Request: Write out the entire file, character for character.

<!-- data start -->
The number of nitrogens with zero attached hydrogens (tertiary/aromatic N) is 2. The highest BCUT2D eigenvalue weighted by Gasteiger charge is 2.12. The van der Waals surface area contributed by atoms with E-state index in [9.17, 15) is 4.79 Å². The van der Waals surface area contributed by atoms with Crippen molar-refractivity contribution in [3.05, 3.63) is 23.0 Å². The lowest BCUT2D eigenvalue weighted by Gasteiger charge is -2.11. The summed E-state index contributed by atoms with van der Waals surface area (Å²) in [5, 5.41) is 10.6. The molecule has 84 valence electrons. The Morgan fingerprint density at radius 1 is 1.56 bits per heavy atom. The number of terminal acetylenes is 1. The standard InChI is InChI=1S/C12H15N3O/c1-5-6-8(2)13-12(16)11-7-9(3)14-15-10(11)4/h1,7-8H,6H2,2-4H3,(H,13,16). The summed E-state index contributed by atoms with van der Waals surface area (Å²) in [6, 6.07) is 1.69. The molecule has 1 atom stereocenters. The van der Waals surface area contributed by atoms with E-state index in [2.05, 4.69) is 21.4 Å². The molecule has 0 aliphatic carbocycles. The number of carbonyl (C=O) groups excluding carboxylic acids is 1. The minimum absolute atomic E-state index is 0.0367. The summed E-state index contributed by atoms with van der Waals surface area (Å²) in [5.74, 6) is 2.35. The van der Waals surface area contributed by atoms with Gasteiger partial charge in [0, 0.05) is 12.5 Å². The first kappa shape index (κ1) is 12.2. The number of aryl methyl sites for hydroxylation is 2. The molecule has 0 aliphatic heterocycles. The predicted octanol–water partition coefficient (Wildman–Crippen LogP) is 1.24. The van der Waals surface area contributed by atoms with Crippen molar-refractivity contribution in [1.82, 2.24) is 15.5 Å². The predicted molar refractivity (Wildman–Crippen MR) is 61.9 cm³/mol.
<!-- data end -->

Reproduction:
The number of nitrogens with zero attached hydrogens (tertiary/aromatic N) is 2. The highest BCUT2D eigenvalue weighted by Gasteiger charge is 2.12. The van der Waals surface area contributed by atoms with E-state index in [9.17, 15) is 4.79 Å². The van der Waals surface area contributed by atoms with Crippen molar-refractivity contribution in [3.05, 3.63) is 23.0 Å². The lowest BCUT2D eigenvalue weighted by Gasteiger charge is -2.11. The summed E-state index contributed by atoms with van der Waals surface area (Å²) in [5, 5.41) is 10.6. The molecule has 84 valence electrons. The Morgan fingerprint density at radius 1 is 1.56 bits per heavy atom. The number of terminal acetylenes is 1. The standard InChI is InChI=1S/C12H15N3O/c1-5-6-8(2)13-12(16)11-7-9(3)14-15-10(11)4/h1,7-8H,6H2,2-4H3,(H,13,16). The summed E-state index contributed by atoms with van der Waals surface area (Å²) in [6, 6.07) is 1.69. The molecule has 1 atom stereocenters. The van der Waals surface area contributed by atoms with E-state index in [2.05, 4.69) is 21.4 Å². The molecule has 0 aliphatic carbocycles. The number of carbonyl (C=O) groups excluding carboxylic acids is 1. The minimum absolute atomic E-state index is 0.0367. The summed E-state index contributed by atoms with van der Waals surface area (Å²) in [5.74, 6) is 2.35. The van der Waals surface area contributed by atoms with Gasteiger partial charge in [0, 0.05) is 12.5 Å². The first kappa shape index (κ1) is 12.2. The number of aryl methyl sites for hydroxylation is 2. The molecule has 0 aliphatic heterocycles. The predicted octanol–water partition coefficient (Wildman–Crippen LogP) is 1.24. The van der Waals surface area contributed by atoms with Crippen molar-refractivity contribution in [1.82, 2.24) is 15.5 Å². The predicted molar refractivity (Wildman–Crippen MR) is 61.9 cm³/mol.